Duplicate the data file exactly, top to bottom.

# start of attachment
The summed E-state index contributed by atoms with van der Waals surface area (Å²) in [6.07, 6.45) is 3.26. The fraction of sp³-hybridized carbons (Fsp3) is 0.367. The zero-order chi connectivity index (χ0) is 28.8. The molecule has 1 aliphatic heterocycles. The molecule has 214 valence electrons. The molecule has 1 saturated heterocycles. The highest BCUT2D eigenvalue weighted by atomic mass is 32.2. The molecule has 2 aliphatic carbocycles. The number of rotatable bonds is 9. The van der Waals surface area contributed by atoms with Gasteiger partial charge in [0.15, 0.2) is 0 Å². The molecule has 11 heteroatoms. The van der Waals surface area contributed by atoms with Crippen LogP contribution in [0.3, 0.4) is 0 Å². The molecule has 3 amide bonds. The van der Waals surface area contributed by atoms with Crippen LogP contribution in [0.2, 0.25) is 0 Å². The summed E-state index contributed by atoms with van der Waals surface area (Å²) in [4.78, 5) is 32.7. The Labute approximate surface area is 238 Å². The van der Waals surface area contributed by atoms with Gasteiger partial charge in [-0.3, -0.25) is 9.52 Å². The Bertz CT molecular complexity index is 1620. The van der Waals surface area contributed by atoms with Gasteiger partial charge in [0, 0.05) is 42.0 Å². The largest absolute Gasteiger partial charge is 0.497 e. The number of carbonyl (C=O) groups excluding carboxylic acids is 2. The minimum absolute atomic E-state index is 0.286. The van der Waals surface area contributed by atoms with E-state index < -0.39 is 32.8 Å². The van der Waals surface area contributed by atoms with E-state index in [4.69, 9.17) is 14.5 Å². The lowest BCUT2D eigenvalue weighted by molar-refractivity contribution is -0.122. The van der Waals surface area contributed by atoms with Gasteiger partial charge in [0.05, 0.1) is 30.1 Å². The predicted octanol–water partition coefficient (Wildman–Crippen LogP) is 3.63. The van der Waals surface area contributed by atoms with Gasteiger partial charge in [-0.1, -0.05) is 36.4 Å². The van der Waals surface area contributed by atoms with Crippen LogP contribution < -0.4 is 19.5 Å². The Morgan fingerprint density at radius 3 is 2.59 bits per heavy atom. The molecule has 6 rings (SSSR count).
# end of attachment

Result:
The summed E-state index contributed by atoms with van der Waals surface area (Å²) in [6.07, 6.45) is 3.26. The fraction of sp³-hybridized carbons (Fsp3) is 0.367. The zero-order chi connectivity index (χ0) is 28.8. The molecule has 1 aliphatic heterocycles. The molecule has 214 valence electrons. The molecule has 1 saturated heterocycles. The highest BCUT2D eigenvalue weighted by atomic mass is 32.2. The molecule has 2 aliphatic carbocycles. The number of rotatable bonds is 9. The van der Waals surface area contributed by atoms with Gasteiger partial charge in [0.15, 0.2) is 0 Å². The molecule has 11 heteroatoms. The van der Waals surface area contributed by atoms with Crippen LogP contribution in [0.3, 0.4) is 0 Å². The molecule has 3 amide bonds. The van der Waals surface area contributed by atoms with Crippen LogP contribution in [0.2, 0.25) is 0 Å². The summed E-state index contributed by atoms with van der Waals surface area (Å²) in [4.78, 5) is 32.7. The Labute approximate surface area is 238 Å². The van der Waals surface area contributed by atoms with Gasteiger partial charge in [-0.3, -0.25) is 9.52 Å². The Bertz CT molecular complexity index is 1620. The van der Waals surface area contributed by atoms with Gasteiger partial charge in [0, 0.05) is 42.0 Å². The largest absolute Gasteiger partial charge is 0.497 e. The number of carbonyl (C=O) groups excluding carboxylic acids is 2. The minimum absolute atomic E-state index is 0.286. The van der Waals surface area contributed by atoms with E-state index < -0.39 is 32.8 Å². The van der Waals surface area contributed by atoms with E-state index in [4.69, 9.17) is 14.5 Å². The lowest BCUT2D eigenvalue weighted by molar-refractivity contribution is -0.122. The van der Waals surface area contributed by atoms with Gasteiger partial charge in [0.05, 0.1) is 30.1 Å². The predicted octanol–water partition coefficient (Wildman–Crippen LogP) is 3.63. The van der Waals surface area contributed by atoms with Gasteiger partial charge in [-0.1, -0.05) is 36.4 Å². The van der Waals surface area contributed by atoms with Crippen LogP contribution < -0.4 is 19.5 Å². The Morgan fingerprint density at radius 3 is 2.59 bits per heavy atom. The molecule has 6 rings (SSSR count).